Daily News Archive
Consider Atrazine Ban in 2005
(Beyond Pesticides, November 4, 2004) The head of Minnesota's state Senate Environment and Natural Resources Committee said last week that legislators should consider banning the herbicide atrazine, reported the Star Tribune. "I definitely expect there will be legislation dealing with atrazine next year," said Senator John Marty, of the Democratic-Farmer-Labor party, who indicated that he will hold hearings on the issue before drafting a bill. Senator Marty also said that Minnesota may want to consider "doing what the European Union did," referring to the EU's decision to not re-register the herbicide in an effort to phase it out.
At a committee hearing last Monday, Tyrone Hayes, Ph.D., a professor at the University of California, Berkeley, testified that low levels of atrazine "chemically castrate and feminize" male frogs, fish and other wildlife. Dr. Hayes, an internationally recognized expert on frog deformities and their link to pesticides, said that his latest unpublished research found that atrazine, when used in combination with other chemicals, may set the stage for frog deformities that have been found in Minnesota and elsewhere, that include missing or extra legs. Dr. Hayes explained that atrazine raises stress hormones and weakens immune systems, which in turn make young frogs more vulnerable to parasites that interfere with normal limb development.
The comments by
Minnesota's Senator Marty about a possible ban on atrazine come only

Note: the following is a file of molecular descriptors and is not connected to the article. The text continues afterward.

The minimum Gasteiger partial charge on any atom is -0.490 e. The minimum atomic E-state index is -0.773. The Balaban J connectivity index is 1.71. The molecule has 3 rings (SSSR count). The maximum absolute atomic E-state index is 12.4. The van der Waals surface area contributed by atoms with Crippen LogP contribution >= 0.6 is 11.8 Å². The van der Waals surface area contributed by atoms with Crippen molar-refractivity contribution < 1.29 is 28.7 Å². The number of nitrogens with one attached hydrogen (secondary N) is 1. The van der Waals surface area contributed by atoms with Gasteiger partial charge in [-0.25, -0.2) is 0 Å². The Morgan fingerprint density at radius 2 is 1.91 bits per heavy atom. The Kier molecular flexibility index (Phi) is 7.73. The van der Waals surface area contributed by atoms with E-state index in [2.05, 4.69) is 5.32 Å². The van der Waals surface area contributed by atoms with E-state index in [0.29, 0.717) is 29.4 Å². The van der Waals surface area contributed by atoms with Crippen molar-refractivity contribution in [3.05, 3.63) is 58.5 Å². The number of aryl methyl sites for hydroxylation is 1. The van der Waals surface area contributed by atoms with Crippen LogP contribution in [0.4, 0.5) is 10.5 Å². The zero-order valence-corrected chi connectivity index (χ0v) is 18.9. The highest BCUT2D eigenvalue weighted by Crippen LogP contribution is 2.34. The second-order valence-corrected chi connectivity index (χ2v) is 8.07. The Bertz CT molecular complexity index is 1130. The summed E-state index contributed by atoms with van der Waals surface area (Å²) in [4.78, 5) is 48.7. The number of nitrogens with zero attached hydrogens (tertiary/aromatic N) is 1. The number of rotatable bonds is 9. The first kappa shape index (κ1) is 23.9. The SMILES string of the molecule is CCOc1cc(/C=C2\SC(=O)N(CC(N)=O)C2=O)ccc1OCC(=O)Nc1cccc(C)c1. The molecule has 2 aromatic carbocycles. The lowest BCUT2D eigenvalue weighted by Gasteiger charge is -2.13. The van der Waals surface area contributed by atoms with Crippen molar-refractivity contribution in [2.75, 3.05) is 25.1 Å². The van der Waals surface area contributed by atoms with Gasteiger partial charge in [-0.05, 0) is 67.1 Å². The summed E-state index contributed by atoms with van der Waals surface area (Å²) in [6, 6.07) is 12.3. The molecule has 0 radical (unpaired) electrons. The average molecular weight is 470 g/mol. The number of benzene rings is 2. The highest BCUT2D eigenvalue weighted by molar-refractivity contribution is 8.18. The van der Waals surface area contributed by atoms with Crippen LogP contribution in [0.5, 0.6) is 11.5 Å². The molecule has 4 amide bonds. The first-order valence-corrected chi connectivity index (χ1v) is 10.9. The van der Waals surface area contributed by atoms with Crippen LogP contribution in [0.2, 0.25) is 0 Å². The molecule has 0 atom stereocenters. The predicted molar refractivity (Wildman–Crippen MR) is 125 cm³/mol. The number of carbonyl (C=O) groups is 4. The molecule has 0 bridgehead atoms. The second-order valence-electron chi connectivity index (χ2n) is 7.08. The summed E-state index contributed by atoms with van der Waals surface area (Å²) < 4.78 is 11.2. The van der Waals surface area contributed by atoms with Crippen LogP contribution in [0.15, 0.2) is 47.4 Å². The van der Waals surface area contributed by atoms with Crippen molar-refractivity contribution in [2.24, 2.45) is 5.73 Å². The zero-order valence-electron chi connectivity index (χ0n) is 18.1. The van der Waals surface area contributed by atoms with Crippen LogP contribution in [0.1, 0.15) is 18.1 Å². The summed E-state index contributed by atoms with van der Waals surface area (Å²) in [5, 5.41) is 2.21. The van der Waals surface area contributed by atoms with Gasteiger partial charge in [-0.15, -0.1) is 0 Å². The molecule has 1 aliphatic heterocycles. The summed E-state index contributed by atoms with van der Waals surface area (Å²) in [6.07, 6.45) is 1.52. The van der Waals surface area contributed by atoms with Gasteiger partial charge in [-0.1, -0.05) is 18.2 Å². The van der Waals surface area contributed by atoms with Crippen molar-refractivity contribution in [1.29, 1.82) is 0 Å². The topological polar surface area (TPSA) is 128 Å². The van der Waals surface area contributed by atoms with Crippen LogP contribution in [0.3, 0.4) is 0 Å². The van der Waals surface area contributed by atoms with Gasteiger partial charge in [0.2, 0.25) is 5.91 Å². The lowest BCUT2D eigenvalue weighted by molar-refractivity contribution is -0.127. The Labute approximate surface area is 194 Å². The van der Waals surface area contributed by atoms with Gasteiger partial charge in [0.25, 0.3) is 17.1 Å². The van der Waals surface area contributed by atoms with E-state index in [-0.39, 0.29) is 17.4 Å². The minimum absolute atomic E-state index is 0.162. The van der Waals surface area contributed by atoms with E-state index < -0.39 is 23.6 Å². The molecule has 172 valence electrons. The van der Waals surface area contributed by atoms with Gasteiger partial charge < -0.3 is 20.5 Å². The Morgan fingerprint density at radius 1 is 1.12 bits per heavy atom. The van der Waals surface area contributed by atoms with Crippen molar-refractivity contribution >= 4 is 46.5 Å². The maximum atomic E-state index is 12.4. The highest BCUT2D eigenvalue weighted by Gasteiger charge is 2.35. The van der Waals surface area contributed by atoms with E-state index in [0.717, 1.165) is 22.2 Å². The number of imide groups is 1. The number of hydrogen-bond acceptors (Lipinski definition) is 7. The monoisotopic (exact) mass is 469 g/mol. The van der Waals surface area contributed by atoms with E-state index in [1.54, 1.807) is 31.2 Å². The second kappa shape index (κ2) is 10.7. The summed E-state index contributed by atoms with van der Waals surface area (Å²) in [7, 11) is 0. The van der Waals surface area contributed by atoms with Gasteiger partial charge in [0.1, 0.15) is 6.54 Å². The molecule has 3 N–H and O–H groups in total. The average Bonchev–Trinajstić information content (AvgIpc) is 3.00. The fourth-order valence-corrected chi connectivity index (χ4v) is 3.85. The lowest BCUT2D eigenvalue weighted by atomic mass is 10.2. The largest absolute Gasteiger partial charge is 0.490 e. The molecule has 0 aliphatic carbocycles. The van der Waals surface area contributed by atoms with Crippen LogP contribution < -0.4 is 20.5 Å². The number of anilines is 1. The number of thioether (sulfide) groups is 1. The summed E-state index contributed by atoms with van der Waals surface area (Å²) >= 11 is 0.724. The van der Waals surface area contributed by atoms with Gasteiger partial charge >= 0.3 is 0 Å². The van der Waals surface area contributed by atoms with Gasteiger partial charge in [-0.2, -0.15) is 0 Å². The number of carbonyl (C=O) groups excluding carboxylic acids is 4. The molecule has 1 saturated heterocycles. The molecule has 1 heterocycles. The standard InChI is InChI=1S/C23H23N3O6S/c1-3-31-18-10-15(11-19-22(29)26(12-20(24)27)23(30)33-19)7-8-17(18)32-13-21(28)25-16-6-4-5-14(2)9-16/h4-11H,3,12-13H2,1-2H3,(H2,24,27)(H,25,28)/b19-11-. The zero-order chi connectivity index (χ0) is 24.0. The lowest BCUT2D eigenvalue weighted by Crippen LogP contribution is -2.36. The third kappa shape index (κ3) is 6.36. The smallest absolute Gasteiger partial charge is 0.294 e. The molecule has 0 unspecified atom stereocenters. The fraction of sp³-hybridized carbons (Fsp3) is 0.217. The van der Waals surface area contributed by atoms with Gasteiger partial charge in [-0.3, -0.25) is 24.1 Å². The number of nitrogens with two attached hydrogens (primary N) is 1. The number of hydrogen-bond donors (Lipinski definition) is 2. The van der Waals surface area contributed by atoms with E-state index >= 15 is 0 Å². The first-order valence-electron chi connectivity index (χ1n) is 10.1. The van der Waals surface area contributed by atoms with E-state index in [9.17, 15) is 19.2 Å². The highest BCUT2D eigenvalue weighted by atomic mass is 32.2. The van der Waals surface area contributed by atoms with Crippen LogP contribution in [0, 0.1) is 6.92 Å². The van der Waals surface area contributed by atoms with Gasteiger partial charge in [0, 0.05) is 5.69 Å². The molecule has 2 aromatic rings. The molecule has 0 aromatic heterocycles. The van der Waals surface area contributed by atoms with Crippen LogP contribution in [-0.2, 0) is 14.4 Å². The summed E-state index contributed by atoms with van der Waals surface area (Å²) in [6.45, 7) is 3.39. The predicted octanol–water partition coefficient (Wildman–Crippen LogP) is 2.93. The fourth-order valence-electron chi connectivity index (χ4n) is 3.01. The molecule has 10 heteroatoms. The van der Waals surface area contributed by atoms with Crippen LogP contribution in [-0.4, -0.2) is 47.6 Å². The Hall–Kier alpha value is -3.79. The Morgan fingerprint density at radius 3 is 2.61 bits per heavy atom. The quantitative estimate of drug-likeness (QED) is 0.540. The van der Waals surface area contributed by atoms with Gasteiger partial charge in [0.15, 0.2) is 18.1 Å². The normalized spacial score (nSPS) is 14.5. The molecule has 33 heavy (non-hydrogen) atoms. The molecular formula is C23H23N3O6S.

weeks after Dr. Hayes was uninvited by the Minnesota Pollution Control
Agency (MPCA) to be the keynote speaker at the agency's upcoming conference.
According to the Star Tribune on October 20, 2004, Dr. Hayes said that
he was asked by MPCA "if I would remove the words 'atrazine' and
'pesticide' from the title of my talk, and of course I refused to do
that because that's what I work on." (See Daily News story 10/25
Past research by Dr. Hayes has demonstrated that exposure to doses of atrazine as small as 0.1 parts per billion-a level permitted in drinking water by EPA-turns tadpoles into hermaphrodites---creatures with both male and female sexual characteristics. Dr. Hayes' team found that up to 20 percent of frogs exposed during their early development produced multiple sex organs or had both male and female organs. Many also had small, feminized larynxes (See a transcript of the talk that Dr. Hayes gave to the 22nd National Pesticide Forum in the Summer 2004 issue of Pesticides and You.)
TAKE ACTION: If you are a resident of Minnesota, contact Senator Marty and other state legislators telling them that you support a ban on herbicide atrazine. For others, contact your state pesticide agency, Governor and elected officials and ask that the state ban atrazine. To find the state pesticide contact information, go to Beyond Pesticides' state pages and click on your state. You can also click on state pages under "What's happening in your state" on the Beyond Pesticides' homepage. While states register pesticides by generally accepting the position of EPA, they have the authority to ban pesticides under their state statutes and the responsibility to protect their population's health and welfare and the environment and wildlife of their state.